I remember at Turkey [where we won] I screamed into the radio ‘What just happened’ I was screaming with happiness. I said: ‘You’ve built me a monster, guys’. The car was fantastic for the first half of the year then all of a sudden we were falling off a cliff.
After Turkey came Silverstone and we couldn’t qualify better than sixth. I just couldn’t get the tyres working.
Also we didn’t develop the car through the year. The problem was that the stuff that goes on the car for race six or seven you’re developing three months before, and we didn’t even know if we were going to be racing at that point. I assumed it was because we had no money, but I spoke to Ross the other day and he said we didn’t partly because we had to save money for 2010, but the bigger issue was building the parts when we weren’t in the tunnel. The car hadn’t even seen the tunnel for three months. You’re never going to be able to compete. So it was lucky we had that initial advantage otherwise we’d have had no chance.
That makes you realise how amazing it was that Ross pulled it out of the bag.
The funny thing was we had a couple of people interested in buying the team. We got to the point where they were ready and we called Ross and didn’t get a reply. Then called again, no reply and we thought ‘hang on, something’s going on here’. It turned out he’d actually purchased the team himself for £1. There was so much emotion through 2009, because we came from a group of people not having a job to winning the title. It was unreal and that continued through the year.
Did you think at any point that you weren’t going to win?
I remember at Singapore [race 14] saying: ‘What are we doing?’. It felt like the opposite of the first seven races. Nothing went right for us. I said on the radio we’re throwing it away. And at Brazil in qualifying we messed up [in the wet]. Ross said the other day to me that with Rubens they got the strategy perfectly right, but with me we didn’t get out at the right time [Button was 14th fastest on wet rubber, when most others timed things right to go for inters]. Vettel copied us so he was even further back, in 16th. It made it a fun, dream way to end of the season. If you were going to make a film about a season of F1, you’d do it like that, from adversity then with the jeopardy right at the end, ‘oh my god is he going to lose!’ [Jenson finished fifth, and in doing so secured the drivers’ and constructors’ titles].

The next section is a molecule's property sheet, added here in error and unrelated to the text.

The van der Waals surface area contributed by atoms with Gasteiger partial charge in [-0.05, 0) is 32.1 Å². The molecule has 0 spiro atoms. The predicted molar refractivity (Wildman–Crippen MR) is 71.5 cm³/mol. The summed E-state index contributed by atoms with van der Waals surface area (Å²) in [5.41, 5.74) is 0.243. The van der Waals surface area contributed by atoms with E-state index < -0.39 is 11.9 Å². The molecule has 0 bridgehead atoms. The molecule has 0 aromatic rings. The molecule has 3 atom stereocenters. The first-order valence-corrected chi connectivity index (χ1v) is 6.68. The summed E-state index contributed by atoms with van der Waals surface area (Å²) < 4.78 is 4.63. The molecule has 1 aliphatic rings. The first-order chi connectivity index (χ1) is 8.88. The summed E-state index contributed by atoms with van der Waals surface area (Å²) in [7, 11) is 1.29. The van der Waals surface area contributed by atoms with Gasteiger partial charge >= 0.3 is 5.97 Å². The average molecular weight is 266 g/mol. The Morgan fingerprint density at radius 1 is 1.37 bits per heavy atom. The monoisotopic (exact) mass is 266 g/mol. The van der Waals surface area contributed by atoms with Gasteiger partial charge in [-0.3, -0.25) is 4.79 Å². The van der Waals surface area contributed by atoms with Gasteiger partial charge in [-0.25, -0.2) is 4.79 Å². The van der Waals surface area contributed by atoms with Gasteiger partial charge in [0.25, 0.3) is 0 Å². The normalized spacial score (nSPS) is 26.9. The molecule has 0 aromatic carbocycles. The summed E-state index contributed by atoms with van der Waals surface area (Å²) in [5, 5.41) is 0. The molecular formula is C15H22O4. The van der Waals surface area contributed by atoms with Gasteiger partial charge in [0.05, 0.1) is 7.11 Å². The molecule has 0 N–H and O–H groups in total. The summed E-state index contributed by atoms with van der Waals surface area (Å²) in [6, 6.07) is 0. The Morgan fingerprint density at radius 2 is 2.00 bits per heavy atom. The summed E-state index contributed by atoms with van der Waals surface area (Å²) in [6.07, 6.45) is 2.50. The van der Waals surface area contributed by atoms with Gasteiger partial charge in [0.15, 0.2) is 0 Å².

You drove the car again recently; was it how you remembered it?
Jumping back in it felt so normal. I got in the seat and thought I have never had a seat this good… in anything!
I hadn’t driven the car since ’09 and I’ve driven so many cars since, yet it was perfect. My body not moving in the high-speed corners, the throttle movement just as I like it, the brakes, steering. The steering felt quite heavy, but I think that was because it had a wider tyre on it. But you forget how small the cars were then, small but beautiful. And look at the lines of it. I know it has this big nose and the front wing is a bit square and angular, but it’s so nice. It doesn’t look like it’s aged. That [V8] sound good too.
The car you drove is owned by Ross, and is basically one of a kind now…
They told me not to break it. Which is exactly how we had to race it! Don’t touch the kerbs. I came round the last corner flat out and Ross had his head in his hands. He was so worried. There are no more suspension components because the moulds were crushed. And it’s not been stress tested because they can’t put that much stress through it. They said don’t brake hard. The power didn’t take my breath away, just the high-speed grip and the flow of the circuit in that car – and seeing Ross’s face.